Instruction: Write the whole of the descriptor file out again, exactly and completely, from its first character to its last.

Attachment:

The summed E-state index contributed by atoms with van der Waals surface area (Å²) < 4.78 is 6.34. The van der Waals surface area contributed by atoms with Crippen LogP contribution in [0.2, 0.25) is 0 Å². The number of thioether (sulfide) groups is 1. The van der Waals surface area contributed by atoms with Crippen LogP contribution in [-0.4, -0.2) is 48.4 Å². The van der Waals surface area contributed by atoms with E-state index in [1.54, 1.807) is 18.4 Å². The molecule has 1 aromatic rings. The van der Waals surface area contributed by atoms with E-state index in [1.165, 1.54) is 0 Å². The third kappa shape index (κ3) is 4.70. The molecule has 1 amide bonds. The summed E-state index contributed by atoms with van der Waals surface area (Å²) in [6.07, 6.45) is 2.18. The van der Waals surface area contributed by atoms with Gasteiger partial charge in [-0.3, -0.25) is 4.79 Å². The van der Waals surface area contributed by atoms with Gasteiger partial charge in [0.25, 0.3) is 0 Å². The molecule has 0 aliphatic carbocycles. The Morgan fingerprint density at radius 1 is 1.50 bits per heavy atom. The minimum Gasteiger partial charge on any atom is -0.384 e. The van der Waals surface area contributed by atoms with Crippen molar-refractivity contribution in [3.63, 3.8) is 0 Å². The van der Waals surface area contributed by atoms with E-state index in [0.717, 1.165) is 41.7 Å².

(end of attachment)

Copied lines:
The summed E-state index contributed by atoms with van der Waals surface area (Å²) < 4.78 is 6.34. The van der Waals surface area contributed by atoms with Crippen LogP contribution in [0.2, 0.25) is 0 Å². The number of thioether (sulfide) groups is 1. The van der Waals surface area contributed by atoms with Crippen LogP contribution in [-0.4, -0.2) is 48.4 Å². The van der Waals surface area contributed by atoms with E-state index in [1.54, 1.807) is 18.4 Å². The molecule has 1 aromatic rings. The van der Waals surface area contributed by atoms with E-state index in [1.165, 1.54) is 0 Å². The third kappa shape index (κ3) is 4.70. The molecule has 1 amide bonds. The summed E-state index contributed by atoms with van der Waals surface area (Å²) in [6.07, 6.45) is 2.18. The van der Waals surface area contributed by atoms with Gasteiger partial charge in [-0.3, -0.25) is 4.79 Å². The van der Waals surface area contributed by atoms with Gasteiger partial charge in [0.25, 0.3) is 0 Å². The molecule has 0 aliphatic carbocycles. The Morgan fingerprint density at radius 1 is 1.50 bits per heavy atom. The minimum Gasteiger partial charge on any atom is -0.384 e. The van der Waals surface area contributed by atoms with Crippen molar-refractivity contribution in [3.63, 3.8) is 0 Å². The van der Waals surface area contributed by atoms with E-state index in [0.717, 1.165) is 41.7 Å².